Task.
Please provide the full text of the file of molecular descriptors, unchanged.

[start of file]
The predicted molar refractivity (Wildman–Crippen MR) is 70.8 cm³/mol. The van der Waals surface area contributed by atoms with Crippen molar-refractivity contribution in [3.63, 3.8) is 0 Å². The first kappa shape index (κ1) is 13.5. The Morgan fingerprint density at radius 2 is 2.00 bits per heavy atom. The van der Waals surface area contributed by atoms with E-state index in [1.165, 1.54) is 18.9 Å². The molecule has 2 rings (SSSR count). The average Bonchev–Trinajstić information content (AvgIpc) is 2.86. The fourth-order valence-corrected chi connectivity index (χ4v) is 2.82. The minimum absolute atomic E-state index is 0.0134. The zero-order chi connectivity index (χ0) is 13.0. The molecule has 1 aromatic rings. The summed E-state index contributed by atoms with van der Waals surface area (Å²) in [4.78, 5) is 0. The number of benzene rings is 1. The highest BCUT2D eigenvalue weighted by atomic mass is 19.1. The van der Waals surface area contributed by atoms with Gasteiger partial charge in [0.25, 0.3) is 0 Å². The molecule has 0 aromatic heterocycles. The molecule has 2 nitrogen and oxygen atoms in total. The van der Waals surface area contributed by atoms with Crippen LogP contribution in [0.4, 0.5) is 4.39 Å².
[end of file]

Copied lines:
The predicted molar refractivity (Wildman–Crippen MR) is 70.8 cm³/mol. The van der Waals surface area contributed by atoms with Crippen molar-refractivity contribution in [3.63, 3.8) is 0 Å². The first kappa shape index (κ1) is 13.5. The Morgan fingerprint density at radius 2 is 2.00 bits per heavy atom. The van der Waals surface area contributed by atoms with E-state index in [1.165, 1.54) is 18.9 Å². The molecule has 2 rings (SSSR count). The average Bonchev–Trinajstić information content (AvgIpc) is 2.86. The fourth-order valence-corrected chi connectivity index (χ4v) is 2.82. The minimum absolute atomic E-state index is 0.0134. The zero-order chi connectivity index (χ0) is 13.0. The molecule has 1 aromatic rings. The summed E-state index contributed by atoms with van der Waals surface area (Å²) in [4.78, 5) is 0. The number of benzene rings is 1. The highest BCUT2D eigenvalue weighted by atomic mass is 19.1. The van der Waals surface area contributed by atoms with Gasteiger partial charge in [0.25, 0.3) is 0 Å². The molecule has 0 aromatic heterocycles. The molecule has 2 nitrogen and oxygen atoms in total. The van der Waals surface area contributed by atoms with Crippen LogP contribution in [0.4, 0.5) is 4.39 Å².